The Latest: Vermont Senate leader says veto threat 'bizarre'
May. 15, 2018
KILLINGTON, Vt. (AP) — The Latest on the Vermont governor rejecting the budget and tax bills (all times local):
The president pro tem of the Vermont Senate is calling the promise by Republican Gov. Phil Scott to veto the state budget and a property tax bill "beyond bizarre."
Democratic and Progressive Sen. Tim Ashe said Monday the budget and the state property tax bill passed the Legislature with overwhelming support and the budget grew at a slower rate than that proposed by Scott.
Scott has said he'll veto the two bills because they would violate his promise to avoid new taxes.
Scott says he was left with no choice but to issue the vetoes. He adds he's optimistic he and the Legislature can find a resolution before the end of the fiscal year.
Ashe says he hopes Scott signs the two bills.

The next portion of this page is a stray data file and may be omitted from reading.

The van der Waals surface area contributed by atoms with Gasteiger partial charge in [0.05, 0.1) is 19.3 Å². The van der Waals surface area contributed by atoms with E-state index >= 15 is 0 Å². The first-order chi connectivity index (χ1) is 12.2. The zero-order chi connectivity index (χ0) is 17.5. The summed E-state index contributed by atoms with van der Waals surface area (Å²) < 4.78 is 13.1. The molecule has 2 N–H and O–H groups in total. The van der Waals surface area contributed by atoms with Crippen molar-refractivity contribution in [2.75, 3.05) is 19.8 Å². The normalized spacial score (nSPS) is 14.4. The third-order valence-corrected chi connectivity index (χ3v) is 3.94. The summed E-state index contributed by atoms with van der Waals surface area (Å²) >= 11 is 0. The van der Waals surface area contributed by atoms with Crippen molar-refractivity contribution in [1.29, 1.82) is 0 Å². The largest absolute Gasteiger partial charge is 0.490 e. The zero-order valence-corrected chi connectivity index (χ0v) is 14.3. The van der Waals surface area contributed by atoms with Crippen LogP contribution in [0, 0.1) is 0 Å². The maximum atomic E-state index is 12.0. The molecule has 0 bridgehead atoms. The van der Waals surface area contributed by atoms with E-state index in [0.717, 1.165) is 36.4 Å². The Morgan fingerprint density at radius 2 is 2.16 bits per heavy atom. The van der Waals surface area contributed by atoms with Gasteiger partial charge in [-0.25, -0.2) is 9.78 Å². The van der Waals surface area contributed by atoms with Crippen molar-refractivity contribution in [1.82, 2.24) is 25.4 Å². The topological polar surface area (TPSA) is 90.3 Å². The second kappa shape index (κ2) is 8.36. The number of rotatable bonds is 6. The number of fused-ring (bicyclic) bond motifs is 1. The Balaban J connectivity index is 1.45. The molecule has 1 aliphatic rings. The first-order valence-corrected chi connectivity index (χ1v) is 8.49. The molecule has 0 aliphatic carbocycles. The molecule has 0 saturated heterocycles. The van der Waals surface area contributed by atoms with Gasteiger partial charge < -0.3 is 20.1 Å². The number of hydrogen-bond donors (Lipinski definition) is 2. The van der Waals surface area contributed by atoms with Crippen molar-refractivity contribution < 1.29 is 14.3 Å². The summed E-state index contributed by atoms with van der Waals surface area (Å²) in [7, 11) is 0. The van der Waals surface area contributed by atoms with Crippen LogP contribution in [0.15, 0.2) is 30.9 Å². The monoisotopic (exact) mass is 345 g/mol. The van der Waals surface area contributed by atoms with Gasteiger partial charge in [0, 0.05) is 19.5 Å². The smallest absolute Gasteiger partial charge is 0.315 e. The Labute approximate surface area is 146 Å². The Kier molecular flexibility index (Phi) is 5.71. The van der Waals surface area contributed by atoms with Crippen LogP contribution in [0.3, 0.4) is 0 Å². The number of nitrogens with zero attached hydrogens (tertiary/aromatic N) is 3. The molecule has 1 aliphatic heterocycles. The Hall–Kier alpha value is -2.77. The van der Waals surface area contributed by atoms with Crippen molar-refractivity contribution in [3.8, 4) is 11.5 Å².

Vermont Gov. Phil Scott says he will veto the state budget and property tax bills passed by the Legislature because they would violate his promise to avoid any new taxes.
Speaking at the Vermont Fuel Conference in Killington on Monday, the Republican governor said he was left with no choice but to issue the vetoes, but added he is optimistic that he and the Legislature could find a resolution before the end of the fiscal year.
Democratic leaders of the House and Senate believe they have passed fiscally responsible spending plans.
The disagreement comes as the state has an unexpected surplus that Scott wants to use to buy down property tax rates. Democrats want to pay down long-term debt. The Legislature adjourned late Saturday. WCAX-TV reports that Scott wants them to return for a special session this month.
This item has been corrected to show the budget and the taxes are two bills, not one bill.